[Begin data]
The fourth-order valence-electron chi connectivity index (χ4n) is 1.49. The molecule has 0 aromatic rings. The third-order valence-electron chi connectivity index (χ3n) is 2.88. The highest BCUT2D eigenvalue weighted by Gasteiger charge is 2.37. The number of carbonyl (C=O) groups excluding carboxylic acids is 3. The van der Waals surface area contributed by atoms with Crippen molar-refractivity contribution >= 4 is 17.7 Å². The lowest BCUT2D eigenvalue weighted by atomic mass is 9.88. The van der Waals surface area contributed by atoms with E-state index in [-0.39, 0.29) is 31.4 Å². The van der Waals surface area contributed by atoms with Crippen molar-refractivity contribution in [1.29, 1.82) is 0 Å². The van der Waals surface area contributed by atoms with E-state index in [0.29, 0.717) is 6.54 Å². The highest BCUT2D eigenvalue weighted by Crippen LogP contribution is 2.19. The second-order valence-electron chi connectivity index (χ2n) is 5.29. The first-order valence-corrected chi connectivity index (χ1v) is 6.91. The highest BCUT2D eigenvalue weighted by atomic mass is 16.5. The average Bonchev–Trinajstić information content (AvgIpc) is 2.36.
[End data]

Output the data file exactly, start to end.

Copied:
The fourth-order valence-electron chi connectivity index (χ4n) is 1.49. The molecule has 0 aromatic rings. The third-order valence-electron chi connectivity index (χ3n) is 2.88. The highest BCUT2D eigenvalue weighted by Gasteiger charge is 2.37. The number of carbonyl (C=O) groups excluding carboxylic acids is 3. The van der Waals surface area contributed by atoms with Crippen molar-refractivity contribution >= 4 is 17.7 Å². The lowest BCUT2D eigenvalue weighted by atomic mass is 9.88. The van der Waals surface area contributed by atoms with E-state index in [-0.39, 0.29) is 31.4 Å². The van der Waals surface area contributed by atoms with Crippen molar-refractivity contribution in [1.29, 1.82) is 0 Å². The van der Waals surface area contributed by atoms with E-state index in [0.29, 0.717) is 6.54 Å². The highest BCUT2D eigenvalue weighted by Crippen LogP contribution is 2.19. The second-order valence-electron chi connectivity index (χ2n) is 5.29. The first-order valence-corrected chi connectivity index (χ1v) is 6.91. The highest BCUT2D eigenvalue weighted by atomic mass is 16.5. The average Bonchev–Trinajstić information content (AvgIpc) is 2.36.